Category: Artist Collective

‘They’re so frightened of being wrong they have exempted themselves from being fashionable’ says British artist Grayson Perry in today’s headline in The Independent. He is referring to the personality-free trend in fashion which could be extrapolated to the fearful norm-driven world we live in.

Is being inoffensive, non-descript and safe serving the civilization? How does this transfer to style in the workplace?

Any workplace has its subcultures. Take a hospital, the doctors generally don’t mix with the nurses, and the technicians are a culture of their own. Some would attribute these divisions to hierarchy, but there is also an element of workstyle. Each subculture almost has its own language; there are types of people that prefer certain types of work. These differences are not inherently bad; they just are. If these types of people worked better together, understood one another’s language and yet had no expectation that one would begin to behave like the other, you might get a more interactive, dynamic work culture.

What if we had a cosmopolitan approach to dealing with different work styles? Instead of attempting to create a melting pot or a smoothie out of our diversity, how about fully imagining the potential of each person and appreciating that supporting unique style has more potential to create delicious possibility?

Cooperation is often confused with compliance or conformity. Perhaps because it’s easier for the mind to grasp, there is often a push in societies and workplaces for everyone to adhere to the same norms.

Collective potential is maximized when we steer away from conformity and more toward imaginative collaboration based on the appreciation of the potential of many independent and unique styles. In order to effectively mix different styles, it’s important to understand the distinct nature of your own style and that of others.

An understanding of aesthetic or taste can help identify different styles without them being seen as a source of conflict, but rather an appreciation of human possibility.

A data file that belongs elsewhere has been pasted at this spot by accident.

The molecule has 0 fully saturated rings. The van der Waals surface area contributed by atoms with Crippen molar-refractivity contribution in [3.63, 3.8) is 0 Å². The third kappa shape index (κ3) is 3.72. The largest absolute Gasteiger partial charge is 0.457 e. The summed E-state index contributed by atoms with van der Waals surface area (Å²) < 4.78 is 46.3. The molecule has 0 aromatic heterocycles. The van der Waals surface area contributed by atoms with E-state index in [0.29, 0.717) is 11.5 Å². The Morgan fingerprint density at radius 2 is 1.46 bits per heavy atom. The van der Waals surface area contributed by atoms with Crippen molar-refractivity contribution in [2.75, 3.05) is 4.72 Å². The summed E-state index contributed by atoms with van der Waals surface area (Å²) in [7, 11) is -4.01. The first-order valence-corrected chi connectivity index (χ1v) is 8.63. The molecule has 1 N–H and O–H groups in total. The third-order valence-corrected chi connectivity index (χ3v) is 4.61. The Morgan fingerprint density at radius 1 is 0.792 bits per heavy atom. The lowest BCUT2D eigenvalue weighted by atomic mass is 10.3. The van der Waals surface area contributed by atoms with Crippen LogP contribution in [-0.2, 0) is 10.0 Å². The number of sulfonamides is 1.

Realizing collective potential requires three types of action:

  1. Understand style/identity and have an encounter with oneself and then the other – Be able to self-assess style, beliefs, values and ideas as they change.
  2. Seek encounters that create engagement, dialogue and critical inquiry, practice the ability to communicate and perceive.
  3. Engage in different style types for active problem solving, invention or design!

For more from Grayson Perry on creativity, identity, war, refugees, check this out:

“From the ice age, they still made culture…. When we’re fighting wars part of the reason is for the freedom for us to express ourselves.”

Random International’s Rain Room (2012) is an immersive environment of perpetually falling water that pauses wherever a human body is detected. The installation offers visitors an opportunity to experience what is seemingly impossible: the ability to control rain. Rain Room presents a respite from everyday life and an opportunity for sensory reflection within a responsive relationship.

In the words of Raqs Media Collective:

“The best kind of art, like the rain, invokes a re-ordering of the cognitive and the sensory fields. It asks of its actual and potential publics to open doors and windows and let the other worlds in. This re-ordering–subtle slight, sure, sharp or soft as the case may be, whether it is a desultry drizzle across a few frazzled or jaded synapses, or the neurological equivalent of an electrical thunderstorm and sudden downpour — is why we bother with art in the first place. When it rains art, we do not reach for umbrellas. It makes sense to let ourselves soak, as long as we can, like children dancing in the season’s first rain.”

In the same vein, my art practice does not discriminate audiences in the application of art but almost always disrupts a habitual pattern to inspire a personal or social shift. As Creative Director of limeSHIFT, our art interventions have influenced empathy, community and leadership in private companies, universities and neighborhoods in Boston, Chicago, and New York City. Many of our working practices are directly informed not just by individual artistic processes, but also by the working modes of artist collectives.

Artist collectives have occurred throughout history, often gathered around central resources, for instance the ancient sculpture workshops at the marble quarries on Milos in Greece and Carrara in Italy. Collectives featured during both the Russian revolution when they were set up by the state in all major communities, and the French Revolution when the Louvre in Paris was occupied as an artist collective.

An artist collective is an initiative that is the result of a group of artists working together towards shared aims. These aims can include almost anything that is relevant to the needs of the artist, ranging from purchasing bulk materials, sharing equipment, space or materials, through to following shared ideologies, aesthetic and political views or even living and working together as an extended family. Sharing of ownership, risk, benefits, and status is implied, as opposed to other, more common business structures with an explicit hierarchy of ownership such as an association or a company.

The aphorism “a rising tide lifts all boats” is associated with the idea that improvements in the general economy will benefit all participants in that economy. Beyond sharing materials and ideologies, artist collectives have showcased time and again that collaborative processes tend to benefit all of the members of any given community.